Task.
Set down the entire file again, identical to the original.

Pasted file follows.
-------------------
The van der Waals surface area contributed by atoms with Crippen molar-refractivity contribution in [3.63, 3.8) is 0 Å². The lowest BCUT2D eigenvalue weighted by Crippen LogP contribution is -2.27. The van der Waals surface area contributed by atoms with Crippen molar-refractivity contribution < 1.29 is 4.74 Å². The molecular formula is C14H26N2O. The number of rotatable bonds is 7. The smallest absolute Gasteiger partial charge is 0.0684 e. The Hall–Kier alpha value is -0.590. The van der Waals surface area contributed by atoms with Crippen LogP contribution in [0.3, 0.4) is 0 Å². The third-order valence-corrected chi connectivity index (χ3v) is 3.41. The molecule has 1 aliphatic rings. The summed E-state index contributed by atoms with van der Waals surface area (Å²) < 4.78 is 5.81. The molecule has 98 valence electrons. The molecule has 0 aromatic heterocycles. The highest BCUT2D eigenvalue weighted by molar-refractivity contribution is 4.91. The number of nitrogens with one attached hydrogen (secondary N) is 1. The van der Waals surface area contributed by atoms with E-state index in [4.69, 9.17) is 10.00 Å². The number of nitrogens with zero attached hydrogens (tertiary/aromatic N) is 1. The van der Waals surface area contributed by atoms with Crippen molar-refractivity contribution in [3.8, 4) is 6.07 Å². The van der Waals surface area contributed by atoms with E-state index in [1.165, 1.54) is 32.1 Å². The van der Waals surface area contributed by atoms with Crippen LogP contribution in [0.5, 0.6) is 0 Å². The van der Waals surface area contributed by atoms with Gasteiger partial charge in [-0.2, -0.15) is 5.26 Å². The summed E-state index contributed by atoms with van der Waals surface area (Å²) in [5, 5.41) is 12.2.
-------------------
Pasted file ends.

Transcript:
The van der Waals surface area contributed by atoms with Crippen molar-refractivity contribution in [3.63, 3.8) is 0 Å². The lowest BCUT2D eigenvalue weighted by Crippen LogP contribution is -2.27. The van der Waals surface area contributed by atoms with Crippen molar-refractivity contribution < 1.29 is 4.74 Å². The molecular formula is C14H26N2O. The number of rotatable bonds is 7. The smallest absolute Gasteiger partial charge is 0.0684 e. The Hall–Kier alpha value is -0.590. The van der Waals surface area contributed by atoms with Crippen LogP contribution in [0.3, 0.4) is 0 Å². The third-order valence-corrected chi connectivity index (χ3v) is 3.41. The molecule has 1 aliphatic rings. The summed E-state index contributed by atoms with van der Waals surface area (Å²) < 4.78 is 5.81. The molecule has 98 valence electrons. The molecule has 0 aromatic heterocycles. The highest BCUT2D eigenvalue weighted by molar-refractivity contribution is 4.91. The number of nitrogens with one attached hydrogen (secondary N) is 1. The van der Waals surface area contributed by atoms with E-state index in [4.69, 9.17) is 10.00 Å². The number of nitrogens with zero attached hydrogens (tertiary/aromatic N) is 1. The van der Waals surface area contributed by atoms with Crippen molar-refractivity contribution in [3.8, 4) is 6.07 Å². The van der Waals surface area contributed by atoms with E-state index in [1.165, 1.54) is 32.1 Å². The van der Waals surface area contributed by atoms with Crippen LogP contribution in [0.5, 0.6) is 0 Å². The van der Waals surface area contributed by atoms with Gasteiger partial charge in [-0.2, -0.15) is 5.26 Å². The summed E-state index contributed by atoms with van der Waals surface area (Å²) in [5, 5.41) is 12.2.